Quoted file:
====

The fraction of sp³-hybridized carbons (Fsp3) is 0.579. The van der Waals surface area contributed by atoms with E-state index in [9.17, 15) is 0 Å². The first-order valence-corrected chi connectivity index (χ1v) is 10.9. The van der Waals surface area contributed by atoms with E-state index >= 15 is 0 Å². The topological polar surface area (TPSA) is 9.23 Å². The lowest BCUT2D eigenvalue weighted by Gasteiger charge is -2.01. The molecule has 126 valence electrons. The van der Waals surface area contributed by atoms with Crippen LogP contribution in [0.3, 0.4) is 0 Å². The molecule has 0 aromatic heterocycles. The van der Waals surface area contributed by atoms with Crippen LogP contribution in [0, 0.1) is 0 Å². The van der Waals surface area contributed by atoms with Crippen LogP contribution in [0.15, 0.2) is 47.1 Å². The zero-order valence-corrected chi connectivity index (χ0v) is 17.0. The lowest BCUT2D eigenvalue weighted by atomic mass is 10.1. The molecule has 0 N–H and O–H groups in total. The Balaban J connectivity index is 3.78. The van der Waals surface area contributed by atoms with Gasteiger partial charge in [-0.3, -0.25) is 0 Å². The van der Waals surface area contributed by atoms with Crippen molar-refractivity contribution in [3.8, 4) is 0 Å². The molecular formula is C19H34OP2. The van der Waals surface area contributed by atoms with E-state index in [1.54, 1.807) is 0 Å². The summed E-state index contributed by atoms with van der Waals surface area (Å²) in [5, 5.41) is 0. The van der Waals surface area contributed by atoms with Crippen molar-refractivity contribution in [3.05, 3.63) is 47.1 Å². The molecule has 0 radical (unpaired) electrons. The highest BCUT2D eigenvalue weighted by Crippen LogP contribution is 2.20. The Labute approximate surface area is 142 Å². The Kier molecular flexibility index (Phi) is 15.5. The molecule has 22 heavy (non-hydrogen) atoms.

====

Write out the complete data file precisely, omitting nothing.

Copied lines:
The fraction of sp³-hybridized carbons (Fsp3) is 0.579. The van der Waals surface area contributed by atoms with E-state index in [9.17, 15) is 0 Å². The first-order valence-corrected chi connectivity index (χ1v) is 10.9. The van der Waals surface area contributed by atoms with E-state index >= 15 is 0 Å². The topological polar surface area (TPSA) is 9.23 Å². The lowest BCUT2D eigenvalue weighted by Gasteiger charge is -2.01. The molecule has 126 valence electrons. The van der Waals surface area contributed by atoms with Crippen LogP contribution in [0.3, 0.4) is 0 Å². The molecule has 0 aromatic heterocycles. The van der Waals surface area contributed by atoms with Crippen LogP contribution in [0, 0.1) is 0 Å². The van der Waals surface area contributed by atoms with Crippen LogP contribution in [0.15, 0.2) is 47.1 Å². The zero-order valence-corrected chi connectivity index (χ0v) is 17.0. The lowest BCUT2D eigenvalue weighted by atomic mass is 10.1. The molecule has 0 N–H and O–H groups in total. The Balaban J connectivity index is 3.78. The van der Waals surface area contributed by atoms with Gasteiger partial charge in [-0.3, -0.25) is 0 Å². The van der Waals surface area contributed by atoms with Crippen molar-refractivity contribution in [3.8, 4) is 0 Å². The molecular formula is C19H34OP2. The van der Waals surface area contributed by atoms with E-state index in [1.54, 1.807) is 0 Å². The summed E-state index contributed by atoms with van der Waals surface area (Å²) in [5, 5.41) is 0. The van der Waals surface area contributed by atoms with Crippen molar-refractivity contribution in [3.05, 3.63) is 47.1 Å². The molecule has 0 radical (unpaired) electrons. The highest BCUT2D eigenvalue weighted by Crippen LogP contribution is 2.20. The Labute approximate surface area is 142 Å². The Kier molecular flexibility index (Phi) is 15.5. The molecule has 22 heavy (non-hydrogen) atoms.